Neel Kashkari said that The Fed may need to raise interest rates to over 6 percent to achieve the inflation target.

The US dollar dominated trading on Tuesday (May 23) following statements from several Fed officials that were significantly more hawkish than Jerome Powell's speech over the past weekend. The US dollar index (DXY) strengthened by around 0.3 to the range of 103.60s again, while USD/JPY reached its highest level in the past six months.


President of the Federal Reserve Bank of Minneapolis, Neel Kashkari, has stated that US interest rates may need to rise by "more than 6%" to bring inflation back to the 2% target. The President of the Federal Reserve Bank of St. Louis, James Bullard, also expressed the opinion that the central bank may need to raise interest rates by an additional 50 basis points this year.

"This is the most uncertain time we've ever had in understanding the dynamics underlying inflation. So, I will let inflation prove me wrong, and I think we will let inflation guide us. Maybe we need (to raise rates to) more than 6%," said Kashkari in an interview on Squawk Box CNBC. "But if banking stress starts to dampen inflation for us, then maybe... we're getting closer to the endpoint. I don't know (for sure) right now."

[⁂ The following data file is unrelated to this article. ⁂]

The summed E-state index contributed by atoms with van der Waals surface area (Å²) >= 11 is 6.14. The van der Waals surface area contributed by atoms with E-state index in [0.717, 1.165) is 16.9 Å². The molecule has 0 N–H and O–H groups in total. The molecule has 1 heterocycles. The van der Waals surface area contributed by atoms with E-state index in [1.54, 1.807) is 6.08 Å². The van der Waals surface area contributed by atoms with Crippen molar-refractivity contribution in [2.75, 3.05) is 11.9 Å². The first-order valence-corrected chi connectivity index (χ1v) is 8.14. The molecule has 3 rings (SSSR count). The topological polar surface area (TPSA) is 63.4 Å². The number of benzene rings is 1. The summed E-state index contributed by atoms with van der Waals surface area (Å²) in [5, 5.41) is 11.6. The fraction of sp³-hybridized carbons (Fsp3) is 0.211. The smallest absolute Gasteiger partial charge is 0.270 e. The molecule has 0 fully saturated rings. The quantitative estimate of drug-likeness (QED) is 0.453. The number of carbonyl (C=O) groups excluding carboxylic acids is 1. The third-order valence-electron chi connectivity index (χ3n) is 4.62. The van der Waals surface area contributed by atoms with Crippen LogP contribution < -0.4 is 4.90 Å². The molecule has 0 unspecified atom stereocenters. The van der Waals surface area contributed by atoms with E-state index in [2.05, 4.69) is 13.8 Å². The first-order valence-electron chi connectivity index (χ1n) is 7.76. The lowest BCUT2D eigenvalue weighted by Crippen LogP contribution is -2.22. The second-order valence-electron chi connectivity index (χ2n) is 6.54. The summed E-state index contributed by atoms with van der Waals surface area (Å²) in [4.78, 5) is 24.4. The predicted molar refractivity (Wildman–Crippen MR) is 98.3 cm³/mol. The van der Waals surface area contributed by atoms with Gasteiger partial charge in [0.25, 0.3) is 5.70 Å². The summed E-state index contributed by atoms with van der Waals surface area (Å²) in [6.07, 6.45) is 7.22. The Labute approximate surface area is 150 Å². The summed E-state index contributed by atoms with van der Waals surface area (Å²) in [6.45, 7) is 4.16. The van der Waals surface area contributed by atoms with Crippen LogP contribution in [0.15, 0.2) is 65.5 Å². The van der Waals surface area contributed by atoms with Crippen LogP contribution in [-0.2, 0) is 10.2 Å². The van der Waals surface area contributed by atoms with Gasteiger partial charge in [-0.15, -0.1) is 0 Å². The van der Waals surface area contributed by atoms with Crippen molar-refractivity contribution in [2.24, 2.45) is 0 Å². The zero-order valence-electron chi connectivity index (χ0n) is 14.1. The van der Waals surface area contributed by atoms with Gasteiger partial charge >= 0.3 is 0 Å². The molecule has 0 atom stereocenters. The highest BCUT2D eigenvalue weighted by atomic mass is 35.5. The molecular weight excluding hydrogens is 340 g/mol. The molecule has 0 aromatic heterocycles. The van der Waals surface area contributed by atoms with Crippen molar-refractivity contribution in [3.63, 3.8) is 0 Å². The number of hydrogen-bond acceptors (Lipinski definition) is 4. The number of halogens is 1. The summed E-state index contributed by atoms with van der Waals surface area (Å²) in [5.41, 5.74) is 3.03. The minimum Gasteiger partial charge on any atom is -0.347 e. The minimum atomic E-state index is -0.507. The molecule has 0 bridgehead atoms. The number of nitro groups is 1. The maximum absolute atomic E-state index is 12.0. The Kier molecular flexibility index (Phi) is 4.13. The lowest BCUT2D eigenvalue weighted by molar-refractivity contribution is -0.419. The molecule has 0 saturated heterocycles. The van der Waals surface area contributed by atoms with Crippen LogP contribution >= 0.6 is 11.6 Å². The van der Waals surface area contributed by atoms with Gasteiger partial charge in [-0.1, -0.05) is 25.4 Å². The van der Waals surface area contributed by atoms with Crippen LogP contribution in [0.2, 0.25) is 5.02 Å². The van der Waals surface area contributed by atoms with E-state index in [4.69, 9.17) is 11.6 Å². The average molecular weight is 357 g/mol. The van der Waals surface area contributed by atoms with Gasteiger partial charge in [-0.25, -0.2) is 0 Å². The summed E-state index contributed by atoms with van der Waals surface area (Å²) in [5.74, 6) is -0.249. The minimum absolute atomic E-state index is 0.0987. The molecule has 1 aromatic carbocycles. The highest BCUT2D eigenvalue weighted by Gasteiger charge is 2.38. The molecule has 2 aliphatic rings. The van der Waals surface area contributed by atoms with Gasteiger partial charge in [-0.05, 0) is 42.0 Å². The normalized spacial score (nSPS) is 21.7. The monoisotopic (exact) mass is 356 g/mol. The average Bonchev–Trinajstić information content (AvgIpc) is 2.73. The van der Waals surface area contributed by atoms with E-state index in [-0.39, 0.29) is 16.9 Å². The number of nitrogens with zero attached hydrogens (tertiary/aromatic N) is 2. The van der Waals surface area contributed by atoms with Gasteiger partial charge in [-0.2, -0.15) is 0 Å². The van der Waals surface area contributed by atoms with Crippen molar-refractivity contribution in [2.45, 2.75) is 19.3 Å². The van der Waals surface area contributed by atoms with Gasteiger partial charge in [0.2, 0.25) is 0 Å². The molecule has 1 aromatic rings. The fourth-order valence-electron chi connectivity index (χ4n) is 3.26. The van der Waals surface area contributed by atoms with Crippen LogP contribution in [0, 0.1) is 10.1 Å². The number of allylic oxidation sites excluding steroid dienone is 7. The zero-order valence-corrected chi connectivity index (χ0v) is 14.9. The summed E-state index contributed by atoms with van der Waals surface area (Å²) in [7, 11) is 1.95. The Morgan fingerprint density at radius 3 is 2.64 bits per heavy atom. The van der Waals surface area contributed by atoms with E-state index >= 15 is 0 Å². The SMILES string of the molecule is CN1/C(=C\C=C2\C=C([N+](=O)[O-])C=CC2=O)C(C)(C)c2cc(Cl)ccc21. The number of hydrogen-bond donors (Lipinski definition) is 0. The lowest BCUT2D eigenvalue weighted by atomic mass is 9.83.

Their statements have sparked market speculation, considering that the current actual interest rate of the Fed is only in the range of 5% to 5.25%. Market participants now estimate a 30% chance of further rate hikes in June, although some still believe that the Fed may cut interest rates to 4.75% by the end of the year.

"Hawkish Fed comments have lifted rate hike expectations, and that is one reason why the dollar is firmer across the board," said Niels Christensen, chief analyst at Nordea.

Two other factors are driving the strengthening of the dollar today. First, the Purchasing Managers' Index (PMI) reports from the Eurozone and the UK were generally weaker than consensus expectations, failing to support a rebound in the euro and sterling. Second, the negotiations on the US government's debt ceiling ended in a stalemate on Monday.

Both factors worsen global market sentiment, making it beneficial for the greenback, considered a safe haven. However, the dollar remains vulnerable to slipping again if sentiment improves.

"Markets are still expecting some sort of deal to be reached," Nordea's Christensen said. "An agreement should spark some more risk-on sentiment which could be negative for the dollar."